BOSTON — The Red Sox triumphantly returned to their beloved wall Monday, while the New York Mets, in the unaccustomed position of having their backs pressed up against it, decided to forgo a look at Fenway's Green Monster before Game 3 of the World Series.
The Mets, down two games to none in the best-of-seven series, chose rest over a light workout. They have been here before, anyway, for a charity exhibition in September.
Bob Ojeda, the left-handed Met pitcher who will face Dennis (Oil Can) Boyd tonight, has been here more times than he cares to remember. Until this season, Ojeda pitched for the Red Sox. He thought the wall had been exorcised from his past when he was traded from Boston to New York last winter.
Now, however, the wall has never loomed bigger than it will tonight. Too big, Boyd believes, for the 28-year-old Ojeda.
"I think we'll get him here," Boyd said Monday. "He's not real confident out there."
Ojeda told him as much, Boyd said, when they were still teammates last summer.
"We talked when we were running out in the outfield or playing catch," Boyd said. "Guys are not afraid to say, 'Hey, man, that wall's out there.'
"Guys like Ojeda and John Tudor didn't pitch inside that much here. I remember Ojeda saying he didn't throw sliders down and in to right-handers here.
"The wall is an intimidating thing. . . . I think it broke him down a little bit."
After Boston's 9-3 win in Game 2 Sunday night at Shea Stadium, Boyd was even bolder in his pronouncements.
"He's going to get out there and feel the wall at his back," the Red Sox right-hander said. "He's going to give up a hit or two off of it and panic."
Told of Boyd's remarks, Ojeda smiled.
"Right now, it's all spring training talk," Ojeda said. "They've won two games and that's not talk. But until we play the game, it's nothing but talk."
The talk frequently was ugly, however, when Ojeda was still with the Red Sox, even though he had a winning record in his five-plus seasons in Boston. He was 44-39 overall, 20-17 at Fenway.
The frequent public criticism Ojeda received caused him to lash out after his trade, when he referred to "media maggots." And privately, Red Sox Manager John McNamara said he had to trade two players--Ojeda and reliever Mark Clear--because they were negative influences in the clubhouse.
Monday, Ojeda, who appeared with Game 4 starter Ron Darling at a ballpark media conference, sprinkled humor through his recollections of Boston.
Asked to talk of his best game here, Ojeda said sarcastically: "Oh, God, there were so many."
And how would he describe his success here?
"Well, I got traded. Maybe that describes it best."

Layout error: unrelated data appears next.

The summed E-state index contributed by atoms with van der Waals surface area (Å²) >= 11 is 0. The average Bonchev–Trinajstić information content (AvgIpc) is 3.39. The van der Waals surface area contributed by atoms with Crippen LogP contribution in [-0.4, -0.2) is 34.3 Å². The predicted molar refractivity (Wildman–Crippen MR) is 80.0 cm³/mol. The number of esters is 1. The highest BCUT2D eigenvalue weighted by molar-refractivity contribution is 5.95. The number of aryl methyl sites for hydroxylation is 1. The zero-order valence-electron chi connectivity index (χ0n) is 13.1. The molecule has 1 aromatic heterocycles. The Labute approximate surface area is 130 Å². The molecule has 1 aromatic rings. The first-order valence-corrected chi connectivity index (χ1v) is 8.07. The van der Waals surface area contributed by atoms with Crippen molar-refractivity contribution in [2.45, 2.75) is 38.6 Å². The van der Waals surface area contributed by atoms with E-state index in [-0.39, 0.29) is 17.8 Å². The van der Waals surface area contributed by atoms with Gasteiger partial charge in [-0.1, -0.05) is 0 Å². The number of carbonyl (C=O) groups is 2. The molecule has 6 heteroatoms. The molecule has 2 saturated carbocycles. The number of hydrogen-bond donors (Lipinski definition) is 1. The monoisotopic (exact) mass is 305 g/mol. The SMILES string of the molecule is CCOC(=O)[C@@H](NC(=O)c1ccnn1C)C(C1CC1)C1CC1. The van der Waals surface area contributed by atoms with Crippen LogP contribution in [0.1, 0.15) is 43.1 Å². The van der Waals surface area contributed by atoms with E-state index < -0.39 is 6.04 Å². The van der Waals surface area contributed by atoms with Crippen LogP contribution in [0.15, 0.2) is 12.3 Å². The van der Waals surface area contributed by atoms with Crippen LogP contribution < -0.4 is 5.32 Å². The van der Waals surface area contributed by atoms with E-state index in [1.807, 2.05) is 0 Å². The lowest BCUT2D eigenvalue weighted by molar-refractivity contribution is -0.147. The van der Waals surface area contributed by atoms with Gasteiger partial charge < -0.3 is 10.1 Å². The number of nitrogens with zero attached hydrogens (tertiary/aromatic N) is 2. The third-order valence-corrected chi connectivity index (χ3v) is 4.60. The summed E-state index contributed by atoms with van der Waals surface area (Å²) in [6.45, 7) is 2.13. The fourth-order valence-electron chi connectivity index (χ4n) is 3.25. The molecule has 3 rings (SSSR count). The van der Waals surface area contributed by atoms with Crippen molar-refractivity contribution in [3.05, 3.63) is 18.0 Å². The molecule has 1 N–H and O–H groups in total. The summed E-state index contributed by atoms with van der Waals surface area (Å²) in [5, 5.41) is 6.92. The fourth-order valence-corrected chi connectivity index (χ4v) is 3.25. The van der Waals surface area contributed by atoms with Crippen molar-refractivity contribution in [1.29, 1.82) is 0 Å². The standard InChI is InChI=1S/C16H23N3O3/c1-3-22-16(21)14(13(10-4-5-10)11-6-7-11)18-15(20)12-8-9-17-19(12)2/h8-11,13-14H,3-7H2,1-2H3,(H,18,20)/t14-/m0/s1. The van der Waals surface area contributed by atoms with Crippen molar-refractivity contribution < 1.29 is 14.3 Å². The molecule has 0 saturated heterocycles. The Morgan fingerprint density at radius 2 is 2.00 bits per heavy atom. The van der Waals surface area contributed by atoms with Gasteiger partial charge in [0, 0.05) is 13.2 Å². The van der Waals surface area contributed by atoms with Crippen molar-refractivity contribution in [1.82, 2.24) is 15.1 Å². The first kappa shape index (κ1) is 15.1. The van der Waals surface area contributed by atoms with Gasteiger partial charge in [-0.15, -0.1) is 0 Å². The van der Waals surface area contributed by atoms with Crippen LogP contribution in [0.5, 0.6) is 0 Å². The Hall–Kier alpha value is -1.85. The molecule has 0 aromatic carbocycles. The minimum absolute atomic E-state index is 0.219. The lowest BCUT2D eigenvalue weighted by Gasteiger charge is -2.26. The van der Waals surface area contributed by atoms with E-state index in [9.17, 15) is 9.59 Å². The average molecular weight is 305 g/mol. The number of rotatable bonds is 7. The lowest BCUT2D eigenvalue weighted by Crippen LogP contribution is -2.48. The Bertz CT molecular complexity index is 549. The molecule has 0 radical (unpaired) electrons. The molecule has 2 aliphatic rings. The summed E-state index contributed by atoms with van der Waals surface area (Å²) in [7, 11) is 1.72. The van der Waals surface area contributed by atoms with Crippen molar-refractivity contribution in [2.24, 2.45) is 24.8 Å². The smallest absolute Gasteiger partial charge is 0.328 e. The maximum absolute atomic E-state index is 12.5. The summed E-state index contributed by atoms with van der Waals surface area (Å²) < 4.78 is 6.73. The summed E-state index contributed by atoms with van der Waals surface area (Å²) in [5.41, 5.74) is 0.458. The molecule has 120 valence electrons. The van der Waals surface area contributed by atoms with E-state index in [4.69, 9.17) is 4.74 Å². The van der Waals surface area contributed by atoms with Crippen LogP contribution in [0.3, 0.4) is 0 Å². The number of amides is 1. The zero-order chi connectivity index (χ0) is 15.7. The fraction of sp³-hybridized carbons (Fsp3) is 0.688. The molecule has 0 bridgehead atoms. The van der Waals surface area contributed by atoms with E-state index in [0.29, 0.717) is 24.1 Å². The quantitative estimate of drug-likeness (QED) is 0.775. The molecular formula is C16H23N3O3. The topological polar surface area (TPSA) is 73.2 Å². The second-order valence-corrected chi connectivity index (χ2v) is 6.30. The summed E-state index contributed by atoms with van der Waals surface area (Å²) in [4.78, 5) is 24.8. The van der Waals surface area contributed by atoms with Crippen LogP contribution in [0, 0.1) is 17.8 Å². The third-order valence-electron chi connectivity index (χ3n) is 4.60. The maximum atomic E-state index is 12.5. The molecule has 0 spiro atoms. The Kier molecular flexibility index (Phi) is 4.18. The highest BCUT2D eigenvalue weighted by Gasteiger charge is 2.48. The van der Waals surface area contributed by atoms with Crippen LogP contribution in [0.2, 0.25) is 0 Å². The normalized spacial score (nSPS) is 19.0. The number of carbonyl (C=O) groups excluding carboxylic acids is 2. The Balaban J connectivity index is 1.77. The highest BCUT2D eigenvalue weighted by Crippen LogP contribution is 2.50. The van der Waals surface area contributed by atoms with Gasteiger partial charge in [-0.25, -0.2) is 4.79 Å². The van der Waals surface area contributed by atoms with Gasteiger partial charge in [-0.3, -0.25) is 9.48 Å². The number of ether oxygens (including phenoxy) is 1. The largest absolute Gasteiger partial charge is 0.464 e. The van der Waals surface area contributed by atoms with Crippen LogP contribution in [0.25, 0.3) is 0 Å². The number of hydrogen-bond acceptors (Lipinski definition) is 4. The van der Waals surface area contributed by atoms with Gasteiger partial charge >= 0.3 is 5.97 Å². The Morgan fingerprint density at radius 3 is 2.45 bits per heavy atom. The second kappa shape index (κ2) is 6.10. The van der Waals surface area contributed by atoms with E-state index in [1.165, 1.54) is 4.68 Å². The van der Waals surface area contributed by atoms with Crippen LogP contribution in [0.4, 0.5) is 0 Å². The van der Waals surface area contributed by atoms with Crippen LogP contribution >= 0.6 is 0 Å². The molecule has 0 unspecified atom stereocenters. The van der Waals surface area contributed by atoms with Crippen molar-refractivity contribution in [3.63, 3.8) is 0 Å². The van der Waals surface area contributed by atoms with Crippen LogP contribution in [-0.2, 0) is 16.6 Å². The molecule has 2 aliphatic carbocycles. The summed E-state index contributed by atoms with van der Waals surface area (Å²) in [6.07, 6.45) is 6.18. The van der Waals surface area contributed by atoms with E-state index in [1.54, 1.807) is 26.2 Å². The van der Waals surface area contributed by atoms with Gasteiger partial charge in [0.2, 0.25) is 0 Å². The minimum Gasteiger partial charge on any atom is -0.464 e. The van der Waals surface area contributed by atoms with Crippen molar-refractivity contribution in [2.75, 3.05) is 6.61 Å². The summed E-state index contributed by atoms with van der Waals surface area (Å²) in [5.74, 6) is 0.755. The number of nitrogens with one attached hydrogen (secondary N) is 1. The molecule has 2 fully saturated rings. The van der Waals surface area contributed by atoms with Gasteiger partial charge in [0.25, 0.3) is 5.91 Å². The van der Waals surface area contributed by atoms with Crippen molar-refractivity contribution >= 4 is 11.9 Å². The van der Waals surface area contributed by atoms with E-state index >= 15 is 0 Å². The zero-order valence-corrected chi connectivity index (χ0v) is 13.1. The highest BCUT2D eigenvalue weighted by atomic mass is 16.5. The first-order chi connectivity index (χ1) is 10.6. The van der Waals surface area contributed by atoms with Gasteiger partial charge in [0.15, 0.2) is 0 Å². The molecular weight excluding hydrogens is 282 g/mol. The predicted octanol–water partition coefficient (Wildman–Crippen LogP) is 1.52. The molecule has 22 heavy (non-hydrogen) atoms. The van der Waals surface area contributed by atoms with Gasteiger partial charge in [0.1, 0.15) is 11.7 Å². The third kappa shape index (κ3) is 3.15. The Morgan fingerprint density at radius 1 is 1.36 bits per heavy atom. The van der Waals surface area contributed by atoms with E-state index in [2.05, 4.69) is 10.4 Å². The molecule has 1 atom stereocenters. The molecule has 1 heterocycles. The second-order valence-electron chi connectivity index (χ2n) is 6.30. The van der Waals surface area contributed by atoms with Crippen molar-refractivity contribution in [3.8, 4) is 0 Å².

How about funny experiences involving balls going off the wall?
"Not on the mound," he said. "Anything that goes off the wall ain't funny."
Like Tudor--who became a 20-game winner after leaving Boston--Ojeda had the best year of his life in New York, winning 18 games for the Mets this season, the most by a Met left-hander since Jerry Koosman won 21 in 1976.
The Los Angeles-born Ojeda had the National League's second-lowest earned-run average (2.57), won Game 2 of the National League playoffs against the Houston Astros and pitched to a no-decision in the 16-inning Game 6.
"Without a doubt, it's kind of weird coming back for the World Series," Ojeda said. "I left here a year ago with a pretty good idea that I'd be traded. People were asking me, 'Where are you going to be next year?'
"You couldn't have figured on it, you couldn't plan it, but I'd be lying if I didn't say it was something special to be pitching against these guys in the Series. It's ironic."
To survive here, Ojeda said, a left-hander can't afford the luxury of walking many hitters.
"You give up a walk, then there's a bomb and a wall ball," Ojeda said. "You can't be too fine."
There's a trade-off, Ojeda said, in pitching against hitters who were once teammates.
"We know each other's personalities more than anything, and so much of this is a psych game," he said. "I've never faced them, but these are the same people I ate dinner with, went out with. I'm sure that will enter into the mind games that go on."
Mind games and wall ball. Ojeda's past becomes the Mets' World Series prologue.
"I enjoyed my time here," Ojeda said. "Part of me is still here.
"I left some blood and tears here. I feel I grew up here. It's like coming back to an old neighborhood."
That neighborhood--Kenmore Square in Boston--would like nothing more than to bully Ojeda one last time. BOB OJEDA'S PITCHING RECORD
W L SV PCT. IP ER ERA AL 44 39 1 .530 718 336 4.21 NL 18 5 0 .783 217 62 2.57 Totals 62 44 1 .585 936 398 3.83
AMERICAN LEAGUE CAREER
W L SV PCT. IP ER ERA Fenway 20 17 0 .541 356 172 4.34 Others 24 22 1 .422 362 164 4.08